ILNews

President picks Judge Tinder for 7th Circuit seat

Michael W. Hoskins
January 1, 2007
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A federal judge in Indianapolis is poised to be the first Hoosier jurist appointed to the 7th Circuit Court of Appeals in Chicago in 20 years.

The White House announced late Tuesday afternoon that President George W. Bush is nominating U.S. District Judge John D. Tinder to the Circuit Court. He'd replace retiring Circuit Judge Daniel A. Manion, who came from South Bend after being appointed by President Ronald Reagan in 1986.

A lifelong Indianapolis resident and a graduate of Indiana University School of Law - Bloomington, Judge Tinder was appointed District Court judge for the Southern District of Indiana in September 1987 at the age of 37. He'd previously served as a U.S. Attorney, chief trial deputy for the Marion County Prosecutor's Office, and a public defender in Marion County. He had also practiced privately for seven years.

The U.S. Senate must now confirm Judge Tinder's nomination. The Senate Judiciary Committee has not set a date for a nominating hearing, and 7th Circuit Judge Manion has not announced when he plans to retire.

District Judge Sarah Evans Barker in Indianapolis said the court has been anxiously anticipating this announcement for months, and it's a compliment not only to Judge Tinder's work but also to the Southern District itself.

"This is the first domino to fall, and this is very important not only to John but also speaks to the quality of this court," she said. "But today is a day to recognize John's quality of work and his contributions to the legal community."

If confirmed, the 57-year-old judge would be the only person on the Circuit Court from the state's Southern District Court - ranked one of the busiest of the nation's 94 District Courts and ranked first in the 7th Circuit based on weighted case filings per judge.

The only other circuit judges from Indiana are Reagan appointees from the Northern District: Judge Michael S. Kanne, who was appointed in 1987, and Judge Kenneth Ripple, appointed in 1985.
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  1. Frankly, it is tragic that you are even considering going to an expensive, unaccredited "law school." It is extremely difficult to get a job with a degree from a real school. If you are going to make the investment of time, money, and tears into law school, it should not be to a place that won't actually enable you to practice law when you graduate.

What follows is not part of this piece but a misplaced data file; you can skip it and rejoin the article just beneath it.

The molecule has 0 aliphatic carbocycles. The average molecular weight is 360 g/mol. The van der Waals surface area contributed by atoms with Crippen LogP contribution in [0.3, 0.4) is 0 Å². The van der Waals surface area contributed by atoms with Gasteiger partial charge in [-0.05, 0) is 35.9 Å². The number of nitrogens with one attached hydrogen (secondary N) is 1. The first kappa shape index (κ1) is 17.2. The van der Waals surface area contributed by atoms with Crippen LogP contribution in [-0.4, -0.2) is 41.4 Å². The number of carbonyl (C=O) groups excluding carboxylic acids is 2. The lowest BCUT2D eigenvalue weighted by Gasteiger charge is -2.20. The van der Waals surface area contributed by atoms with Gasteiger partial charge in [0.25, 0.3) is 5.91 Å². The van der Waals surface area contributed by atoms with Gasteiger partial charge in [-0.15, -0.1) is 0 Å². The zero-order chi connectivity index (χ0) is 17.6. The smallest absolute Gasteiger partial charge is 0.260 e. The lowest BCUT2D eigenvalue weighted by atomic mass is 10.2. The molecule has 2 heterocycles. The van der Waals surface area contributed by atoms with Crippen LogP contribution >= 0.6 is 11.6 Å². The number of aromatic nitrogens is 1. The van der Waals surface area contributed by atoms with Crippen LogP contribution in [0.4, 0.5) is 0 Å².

2. As a lawyer who grew up in Fort Wayne (but went to a real law school), it is not that hard to find a mentor in the legal community without your school's assistance. One does not need to pay tens of thousands of dollars to go to an unaccredited legal diploma mill to get a mentor. Having a mentor means precisely nothing if you cannot get a job upon graduation, and considering that the legal job market is utterly terrible, these students from Indiana Tech are going to be adrift after graduation.

  3. 700,000 to 800,000 Americans are arrested for marijuana possession each year in the US. Do we need a new justice center if we decriminalize marijuana by having the City Council enact a $100 fine for marijuana possession and have the money go towards road repair?

  4. I am sorry to hear this.

  5. I tried a case in Judge Barker's court many years ago and I recall it vividly as a highlight of my career. I don't get in federal court very often but found myself back there again last Summer. We had both aged a bit but I must say she was just as I had remembered her. Authoritative, organized and yes, human ...with a good sense of humor. I also appreciated that even though we were dealing with difficult criminal cases, she treated my clients with dignity and understanding. My clients certainly respected her. Thanks for this nice article. Congratulations to Judge Barker for reaching another milestone in a remarkable career.

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